Opening the drive requires the usual removal of four screws to allow removal one side of the shell.
Once inside, the PCB is not encumbered by any screws or pins, allowing it to come out easily.
The initial side of the PCB affords a view of a single line of flash and an empty row which could be used in the future for a 512GB drive.
We fully expected and did find that the MLC NAND employed is Micron fabricated with each chip being 32GB in density and 25nm in architecture. With eight total modules on board, total physical drive capacity is 256GB (1GB = 1,000,000,000 bytes).
Flipping the board over we find the remaining four NAND modules, the controller and a cache chip.
Again, Micron is the manufacturer of the cache which is 166MHz DDR SDRAM at 128MB in capacity.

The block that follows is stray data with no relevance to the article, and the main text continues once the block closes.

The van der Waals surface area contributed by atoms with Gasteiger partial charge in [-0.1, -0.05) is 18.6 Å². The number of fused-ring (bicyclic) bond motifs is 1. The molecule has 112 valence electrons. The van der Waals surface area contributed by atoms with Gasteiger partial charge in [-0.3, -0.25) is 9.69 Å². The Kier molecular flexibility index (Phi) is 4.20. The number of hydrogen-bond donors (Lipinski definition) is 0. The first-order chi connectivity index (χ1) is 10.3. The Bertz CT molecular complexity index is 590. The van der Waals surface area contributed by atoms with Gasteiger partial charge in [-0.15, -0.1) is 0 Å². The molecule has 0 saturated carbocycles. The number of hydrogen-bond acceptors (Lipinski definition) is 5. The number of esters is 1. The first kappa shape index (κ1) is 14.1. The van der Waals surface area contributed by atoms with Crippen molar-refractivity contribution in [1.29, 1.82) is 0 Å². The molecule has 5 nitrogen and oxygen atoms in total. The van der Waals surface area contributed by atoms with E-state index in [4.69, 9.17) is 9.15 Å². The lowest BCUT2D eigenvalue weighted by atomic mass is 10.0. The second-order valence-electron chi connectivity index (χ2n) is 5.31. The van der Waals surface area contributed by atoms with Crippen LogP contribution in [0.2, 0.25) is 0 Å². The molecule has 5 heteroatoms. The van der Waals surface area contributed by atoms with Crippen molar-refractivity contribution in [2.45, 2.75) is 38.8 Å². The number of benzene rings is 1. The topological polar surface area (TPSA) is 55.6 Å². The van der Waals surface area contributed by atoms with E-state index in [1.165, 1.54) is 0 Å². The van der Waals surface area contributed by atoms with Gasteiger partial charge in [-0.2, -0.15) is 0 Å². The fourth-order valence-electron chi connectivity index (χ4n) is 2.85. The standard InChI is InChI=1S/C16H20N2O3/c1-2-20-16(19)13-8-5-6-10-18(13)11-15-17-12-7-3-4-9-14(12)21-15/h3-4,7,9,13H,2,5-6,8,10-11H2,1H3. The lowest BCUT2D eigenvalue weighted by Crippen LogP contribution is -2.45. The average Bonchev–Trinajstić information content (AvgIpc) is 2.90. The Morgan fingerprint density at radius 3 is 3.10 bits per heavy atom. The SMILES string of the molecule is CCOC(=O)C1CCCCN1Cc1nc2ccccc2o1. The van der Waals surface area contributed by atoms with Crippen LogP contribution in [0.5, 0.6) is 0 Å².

The Phison PS3105-S5 controller is not unique to the V4 drive as it’s been spotted in a number of other drives like the Patriot Torqx 2 although it’s use is not all that widespread. It supports the usual features such as TRIM, idle garbage collection, and wear-leveling tasks. Unlike SandForce controllers, it does not use compression as a method for increasing performance and relies on the a cache to buffer data and mitigate hiccups in performance.